One of the more interesting restaurants I've enjoyed over the years was
located in Paris though the one I am thinking of was not any of those
that 'auditioned' their specialties to my partner and me when we were
preparing The French Chef
, as delectable as they were. In my
Skype sessions, I tell actors that audiences remember what they didn't
expect to see. This serves as a reminder that a performance should avoid
predictability and present something new and nuanced that becomes
memorable rather than banal. This also applies to restaurants.
When I was shooting Point of Departure
I filmed in some of my favorite cities--Paris, Cannes, Milan, Venice
and (though it is not a city, but feels like one) Monaco. The film was
shot 'guerilla-style' filming where ever I saw interesting locations and
using the celebrated French Système D
to get things that
ordinarily weren't on offer or easily acquired. My dinner conversations
with Jean Collomb and reading William Friedkin's The Friedkin Connection
informs me that Claude Lelouch and William Friedkin use the same method
in spite of the fact of having larger budgets. If there is a cinematic
syntax in what a filmmaker puts on the screen, perhaps there is also a
cinematic language in the way he or she shoots the footage.
In any case, I found myself shooting a variety of locations around Paris revisiting Montmartre where I made The French Chef
and my earlier film Montmartre
I shot footage in the Cimetière Montmartre where the graves of Edgar
Degas, Jacques Offenbach, Heinrich Heine, Hector Berlioz, Nijinsky,
Stendhal, Francois Truffaut and Emile Zola can be found wherein my
leading lady visits the grave site of someone dear to her--this as the
taxi driver is waiting to take us to the airport (!!).
was the hotel Georges V where I shot scenes in the suite and made daily
trips to various parts of Paris at various times of the day or night to
get interesting backdrops for the action. I remember sitting late at
night in the middle of the Champs-Élysées with cars passing on either
side of me as I filmed the leading lady crossing the grand avenue with
the lighted Arc de Triomphe behind her
. On another
occasion, I took two actors on the spur of the moment and booked us onto
the high-speed train from Paris to Montpellier where I shot scenes with
them in the first class compartment on the train and later in the
station at Montpellier working these locations into the story of a woman
on a quest to find her missing husband.
Trains and train
stations figured largely in the story of our heroine's search. I shot in
the magnificent cathedral that is the Stazione Centrale di Milano
originally built in 1864, remembering as I was filming our scenes a bit
of real-life drama that my father and I had witnessed there at four in
the morning decades earlier. It was at a train station in Paris that I
experienced the unexpected, however.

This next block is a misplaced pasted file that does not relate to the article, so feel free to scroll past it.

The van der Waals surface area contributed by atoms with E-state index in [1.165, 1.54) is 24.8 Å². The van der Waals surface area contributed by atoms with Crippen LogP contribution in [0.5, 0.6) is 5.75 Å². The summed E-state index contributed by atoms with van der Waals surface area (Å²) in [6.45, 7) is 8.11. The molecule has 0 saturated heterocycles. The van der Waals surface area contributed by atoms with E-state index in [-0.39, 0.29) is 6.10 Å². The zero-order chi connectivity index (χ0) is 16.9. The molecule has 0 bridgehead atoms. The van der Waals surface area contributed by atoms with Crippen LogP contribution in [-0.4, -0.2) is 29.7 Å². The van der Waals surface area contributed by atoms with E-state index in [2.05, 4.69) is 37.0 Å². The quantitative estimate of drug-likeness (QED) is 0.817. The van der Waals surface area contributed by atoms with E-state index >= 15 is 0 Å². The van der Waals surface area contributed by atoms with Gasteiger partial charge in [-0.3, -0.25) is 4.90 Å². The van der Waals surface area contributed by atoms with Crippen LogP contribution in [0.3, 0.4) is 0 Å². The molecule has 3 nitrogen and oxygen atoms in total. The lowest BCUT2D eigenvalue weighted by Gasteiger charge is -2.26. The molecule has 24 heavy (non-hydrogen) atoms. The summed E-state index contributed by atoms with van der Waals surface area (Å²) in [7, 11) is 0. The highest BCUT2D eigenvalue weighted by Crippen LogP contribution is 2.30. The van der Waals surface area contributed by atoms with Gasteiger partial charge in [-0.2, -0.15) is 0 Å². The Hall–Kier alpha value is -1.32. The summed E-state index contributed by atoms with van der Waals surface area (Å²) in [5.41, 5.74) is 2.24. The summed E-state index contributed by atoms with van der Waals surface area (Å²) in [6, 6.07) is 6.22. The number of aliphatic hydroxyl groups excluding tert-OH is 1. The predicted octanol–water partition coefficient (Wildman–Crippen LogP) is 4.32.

The Gare de Lyon was built for the World Exposition of 1900 and its architecture has not been modernized featuring a clock tower reminiscent of the famous London tower that houses Big Ben
. It was there that, after shooting the scenes of my actors in, on and around the trains, I discovered something extraordinary. Le
Train Bleu restaurant.
Imagine a plush and ornate restaurant from the
Belle Epoque looking as though it belonged in a world class hotel or
chateau rather than a train station. It brought forth images from Agatha
Christie's Murder on the Orient Express.
Not only did I
want to shoot in this amazing restaurant, I wanted to dine there as
well. So, we did. One of the actors received a phone call beckoning him
to some emergency that required his attention, so I had the leading lady
order a most sumptuous dessert as only the French can make and filmed
her as she ate it slowly, in the hope that her husband would join her.
In the story, they had already missed their first connection and this, I
decided, would be the fall-back rendezvous. As she slowly ate this
incredible pastry and sipped her tea served in what looked like fine
bone china, the hope of his coming to meet her begins to fade and,
without a word spoken, she has descended into the despair of knowing
that she is likely never to see him again.
Though unforeseen and
unplanned, the scene in Le Train Bleu was pivotal to the film, as it was
the heroine's rejection of the emotion that came over her as she sat
alone at her table that drove her actions for the rest of the picture.
Not only did I get a good scene for my movie, I had an excellent meal in
the bargain--this thanks to my saying to my actors, "Wait here while I
see what's upstairs."
I wasn't expecting to see such a lavish establishment in a train station which made it all the more memorable.
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